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18 Nov 2010

A late England rally could not disguise a gulf in class and technique as France earned a deserved victory at Wembley.

Fabio Capello gave youth its chance in the shape of debutants Andy Carroll and Jordan Henderson - but the friendly provided few positives for the coach as France's quality and composure left England distinctly second best.

Karim Benzema emphasised the visitors' superiority with an early goal, and once Mathieu Valbuena swept home a second from Bacary Sagna's cross just after the break, England were left with too much work to do.

Peter Crouch, on as substitute for the injured Steven Gerrard, capped an England surge of sorts with his 22nd goal in 41 England appearances, but France's narrow margin of victory did not truly reflect the dominance they exerted for so much of the game.

Carroll was one of the few bright spots in an England display that was dismal for long periods, his endeavour on a meagre supply earning warm applause when he was substituted with 20 minutes left.

Sunderland's Henderson endured a difficult night, but so did many of his more experienced England team-mates in the face of France's precise passing style and outstanding movement.

Cardiff City's Jay Bothroyd also won his first cap as substitute, but there were few memories to cherish for any of the England camp.

And if this game was a measure of how England and France have recovered from traumatic World Cup campaigns in South Africa, then it is clear Laurent Blanc has taken his team to a more advanced stage of rehabilitation than Capello.

Carroll was passed fit and started, despite Newcastle's reservations about his groin injury - and he was one of the few pluses in a harrowing first 45 minutes for England.

With Everton's Phil Jagielka struggling in an unfamiliar right-back slot, France seized control from the start and refused to relax their grip.

Florent Malouda and Yoann Gourcuff had already brought saves from England keeper Ben Foster, called in after Joe Hart suffered a back spasm in training, before France got the goal they deserved after 16 minutes.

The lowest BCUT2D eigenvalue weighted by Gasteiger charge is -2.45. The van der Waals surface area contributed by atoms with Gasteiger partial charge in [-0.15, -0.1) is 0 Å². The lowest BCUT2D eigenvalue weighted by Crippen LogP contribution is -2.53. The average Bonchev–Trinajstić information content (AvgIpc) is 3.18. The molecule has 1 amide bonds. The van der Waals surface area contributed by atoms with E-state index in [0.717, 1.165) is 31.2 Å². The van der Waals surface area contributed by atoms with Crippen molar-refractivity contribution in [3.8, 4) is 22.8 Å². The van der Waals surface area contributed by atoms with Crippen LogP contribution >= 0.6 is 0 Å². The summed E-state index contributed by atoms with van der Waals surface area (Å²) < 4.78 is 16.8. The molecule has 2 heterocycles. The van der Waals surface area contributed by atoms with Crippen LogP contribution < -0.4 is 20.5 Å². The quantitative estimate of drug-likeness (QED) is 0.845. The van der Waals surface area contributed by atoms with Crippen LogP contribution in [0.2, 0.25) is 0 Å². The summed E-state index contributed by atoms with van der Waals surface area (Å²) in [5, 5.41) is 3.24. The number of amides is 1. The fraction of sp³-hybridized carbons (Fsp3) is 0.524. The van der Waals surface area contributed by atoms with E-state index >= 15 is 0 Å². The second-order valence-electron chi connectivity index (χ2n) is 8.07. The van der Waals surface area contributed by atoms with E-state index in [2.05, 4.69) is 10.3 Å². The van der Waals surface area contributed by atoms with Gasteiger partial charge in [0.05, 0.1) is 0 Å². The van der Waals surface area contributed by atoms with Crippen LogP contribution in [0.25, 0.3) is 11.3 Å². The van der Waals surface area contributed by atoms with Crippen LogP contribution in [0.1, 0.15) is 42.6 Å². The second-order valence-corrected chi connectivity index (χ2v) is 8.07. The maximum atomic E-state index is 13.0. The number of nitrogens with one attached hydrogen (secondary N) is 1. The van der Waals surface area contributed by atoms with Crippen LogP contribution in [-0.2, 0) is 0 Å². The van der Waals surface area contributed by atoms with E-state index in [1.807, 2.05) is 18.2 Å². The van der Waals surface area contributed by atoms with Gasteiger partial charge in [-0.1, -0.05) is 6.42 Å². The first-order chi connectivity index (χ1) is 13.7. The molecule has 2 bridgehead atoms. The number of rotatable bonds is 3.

Jagielka and Rio Ferdinand were moved out of position by a slick exchange between Malouda and Benzema before the Real Madrid striker drilled in a low drive which beat Foster at his near post.

Newcastle's Carroll battled well in what was often a one-man fight with the France defence, but such was the superiority of the visitors in all parts of the pitch that he was rarely afforded any decent service.

Capello acted during the interval by sending on Adam Johnson, Ashley Young and Micah Richards for Theo Walcott, Gareth Barry and Ferdinand - only to see any serious hope of a revival extinguished by France's second goal 10 minutes after the break.

It was another move which highlighted the difference between the sides as Sagna crossed invitingly for Valbuena to time his run perfectly and glide a finish low into the corner beyond Foster.

England caused minor anxiety for France after 62 minutes when Gerrard chased Johnson's free-kick to the far post, but his header landed on top of the bar.

Bothroyd was then introduced for his debut with 20 minutes left, and was almost presented with the chance to mark his entrance with a goal, but he was just unable to get the final touch after Johnson's shot caused an outbreak of mass confusion in the French penalty area.

After Samir Nasri fired a rising shot against the post, England coach Capello was forced to introduce Crouch when Gerrard pulled up and limped off with what looked like a hamstring injury.

And Crouch made an instant impact when he stretched out a leg at the far post to turn Ashley Young's corner beyond France keeper Hugo Lloris.

England then attempted to snatch an unlikely draw in a frantic final period, but France deservedly survived as the current limitations on the resources available to Capello were exposed.

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